I’m sitting here stunned upon reading in this week’s WestEnder that the Canadian Food Inspection Agency (CFIA) has targeted a local micro-retailer and seized $20,000 worth of goods because the food doesn’t meet their French labeling standards. A few weeks back Home Grow-In was targeted by the agency whose two inspectors spent 6 hours combing through the store’s inventory.
There is so much wrong with this picture (additional coverage), I’m not sure where to begin:
- Let me get this straight. Is it now retailers’ responsibility to be up-to-date on all CFIA labeling criteria when selecting from thousands of products they might carry in their stores? Funny, I thought it was the CFIA’s job to ensure producers met food safety labeling criteria.
- Officially, the focus of the investigation isn’t the store, it’s the producers. Hmmm, that’s odd. Then why did the inspectors not stop by the producer’s facilities instead of nailing one of many small, local retailers and seizing goods the retailer already paid for but now cannot sell?
- Wow, way to slam small business and cut if off at the knees. A loss like that can kill a business where cash flow is critical. Not only does the business suffer, so do the employees and their families when they can’t get paid. Great ripple effect if you want more people and businesses in financial dire straits.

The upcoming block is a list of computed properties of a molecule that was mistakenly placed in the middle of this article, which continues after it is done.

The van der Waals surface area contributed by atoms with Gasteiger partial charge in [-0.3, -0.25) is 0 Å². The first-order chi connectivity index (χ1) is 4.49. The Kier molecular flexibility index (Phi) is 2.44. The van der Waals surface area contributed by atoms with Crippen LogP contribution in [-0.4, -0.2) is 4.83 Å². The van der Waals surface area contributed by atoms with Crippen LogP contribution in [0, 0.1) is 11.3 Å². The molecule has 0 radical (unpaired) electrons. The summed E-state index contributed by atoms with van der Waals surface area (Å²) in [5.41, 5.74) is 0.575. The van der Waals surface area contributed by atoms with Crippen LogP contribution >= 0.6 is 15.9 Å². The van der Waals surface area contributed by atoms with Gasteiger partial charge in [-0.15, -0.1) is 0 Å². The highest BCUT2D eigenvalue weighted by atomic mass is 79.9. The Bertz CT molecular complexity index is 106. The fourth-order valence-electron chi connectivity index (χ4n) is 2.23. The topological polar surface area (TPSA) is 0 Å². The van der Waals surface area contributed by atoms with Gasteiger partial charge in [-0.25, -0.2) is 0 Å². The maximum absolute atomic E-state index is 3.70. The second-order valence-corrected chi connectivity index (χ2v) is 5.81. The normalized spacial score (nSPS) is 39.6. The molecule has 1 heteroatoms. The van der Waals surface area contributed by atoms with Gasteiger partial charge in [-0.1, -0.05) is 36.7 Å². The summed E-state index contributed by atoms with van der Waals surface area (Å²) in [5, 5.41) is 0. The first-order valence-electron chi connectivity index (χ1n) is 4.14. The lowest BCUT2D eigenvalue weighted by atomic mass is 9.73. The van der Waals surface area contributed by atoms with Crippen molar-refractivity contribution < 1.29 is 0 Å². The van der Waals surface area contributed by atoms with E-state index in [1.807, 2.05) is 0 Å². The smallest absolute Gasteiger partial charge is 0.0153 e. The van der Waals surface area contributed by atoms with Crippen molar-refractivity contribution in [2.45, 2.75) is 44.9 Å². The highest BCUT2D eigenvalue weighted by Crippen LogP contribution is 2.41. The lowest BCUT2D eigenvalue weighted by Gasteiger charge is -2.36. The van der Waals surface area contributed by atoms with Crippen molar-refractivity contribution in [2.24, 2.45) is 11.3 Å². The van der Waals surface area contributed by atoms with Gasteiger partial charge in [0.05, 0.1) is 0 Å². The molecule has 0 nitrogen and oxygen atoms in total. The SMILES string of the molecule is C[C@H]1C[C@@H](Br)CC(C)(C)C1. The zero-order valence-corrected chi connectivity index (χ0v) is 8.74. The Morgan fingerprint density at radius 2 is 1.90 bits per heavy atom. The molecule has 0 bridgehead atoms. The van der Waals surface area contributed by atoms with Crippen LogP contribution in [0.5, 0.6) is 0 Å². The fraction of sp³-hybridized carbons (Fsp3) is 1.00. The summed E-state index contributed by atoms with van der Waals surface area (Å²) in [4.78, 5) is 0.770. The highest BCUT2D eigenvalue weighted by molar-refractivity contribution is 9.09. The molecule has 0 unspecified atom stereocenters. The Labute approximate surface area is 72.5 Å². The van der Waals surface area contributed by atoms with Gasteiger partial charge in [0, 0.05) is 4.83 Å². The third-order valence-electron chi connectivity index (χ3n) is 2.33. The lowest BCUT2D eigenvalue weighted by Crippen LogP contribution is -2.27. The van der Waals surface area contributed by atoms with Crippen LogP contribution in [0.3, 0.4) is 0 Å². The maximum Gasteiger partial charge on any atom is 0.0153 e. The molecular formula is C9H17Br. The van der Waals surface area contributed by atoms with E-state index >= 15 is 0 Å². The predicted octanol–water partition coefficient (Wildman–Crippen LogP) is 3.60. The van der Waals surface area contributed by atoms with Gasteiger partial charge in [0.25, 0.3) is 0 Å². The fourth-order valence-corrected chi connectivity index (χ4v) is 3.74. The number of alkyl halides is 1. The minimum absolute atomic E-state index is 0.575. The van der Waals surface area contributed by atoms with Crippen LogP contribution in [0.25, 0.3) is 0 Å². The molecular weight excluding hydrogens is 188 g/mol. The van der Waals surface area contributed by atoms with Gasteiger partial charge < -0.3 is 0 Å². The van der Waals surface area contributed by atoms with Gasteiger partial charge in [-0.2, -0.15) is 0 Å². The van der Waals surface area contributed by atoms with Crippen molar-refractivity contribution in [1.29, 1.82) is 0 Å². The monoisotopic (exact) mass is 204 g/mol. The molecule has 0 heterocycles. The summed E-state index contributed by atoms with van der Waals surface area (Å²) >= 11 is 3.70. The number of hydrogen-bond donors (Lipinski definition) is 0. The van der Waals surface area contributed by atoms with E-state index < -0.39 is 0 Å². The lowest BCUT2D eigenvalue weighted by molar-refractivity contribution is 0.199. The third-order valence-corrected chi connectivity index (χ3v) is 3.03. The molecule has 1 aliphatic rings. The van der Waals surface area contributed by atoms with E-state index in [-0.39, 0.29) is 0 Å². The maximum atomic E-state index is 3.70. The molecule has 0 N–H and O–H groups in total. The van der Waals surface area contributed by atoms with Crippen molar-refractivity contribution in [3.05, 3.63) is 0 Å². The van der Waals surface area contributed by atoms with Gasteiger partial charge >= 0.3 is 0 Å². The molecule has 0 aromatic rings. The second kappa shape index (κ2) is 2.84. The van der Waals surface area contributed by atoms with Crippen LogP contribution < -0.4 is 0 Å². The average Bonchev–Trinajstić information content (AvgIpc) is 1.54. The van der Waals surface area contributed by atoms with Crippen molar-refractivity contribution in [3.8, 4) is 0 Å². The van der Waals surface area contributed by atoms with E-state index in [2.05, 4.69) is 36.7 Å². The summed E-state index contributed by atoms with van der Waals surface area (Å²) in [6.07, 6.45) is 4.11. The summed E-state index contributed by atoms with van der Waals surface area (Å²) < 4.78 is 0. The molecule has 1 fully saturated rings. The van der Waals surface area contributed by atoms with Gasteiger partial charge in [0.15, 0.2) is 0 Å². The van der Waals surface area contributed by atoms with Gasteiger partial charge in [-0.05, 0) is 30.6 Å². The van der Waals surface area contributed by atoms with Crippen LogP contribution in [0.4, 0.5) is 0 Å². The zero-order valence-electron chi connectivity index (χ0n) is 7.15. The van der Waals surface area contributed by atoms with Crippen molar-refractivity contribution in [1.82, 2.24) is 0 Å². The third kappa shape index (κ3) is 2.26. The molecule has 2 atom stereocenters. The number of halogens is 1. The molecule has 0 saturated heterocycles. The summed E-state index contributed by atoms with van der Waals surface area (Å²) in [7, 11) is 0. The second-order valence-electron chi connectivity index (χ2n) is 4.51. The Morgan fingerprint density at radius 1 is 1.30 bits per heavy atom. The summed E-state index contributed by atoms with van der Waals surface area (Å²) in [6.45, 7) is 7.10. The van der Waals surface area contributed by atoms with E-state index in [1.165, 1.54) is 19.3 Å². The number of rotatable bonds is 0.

- Oh, and the producers of the pulled products? Many are registered with the CFIA and believed their labels met all requirements — they also haven’t been contacted by the CFIA since the raid to let them know otherwise.
- Funnily enough, imported goods on shelves all over the city which are also not bilingually labeled are not generating investigations of such fervor.
- Then there’s the selective enforcement. What about the chain grocery stores down the street where the exact same non-bilingually labeled products are also sold? Why have they not been investigated?
Want to take some tangible action? Put your money where your mouth is and support local micro food producers and the retailers who provide a critical link in helping ensure quality local products are readily available to consumers.
As for the Canadian Food Inspection Agency, they are here for our protection, and we need and want them to do a good job. It’s just a good idea to ensure they are playing by rules that are as fair for the little guy as they are for the big guys.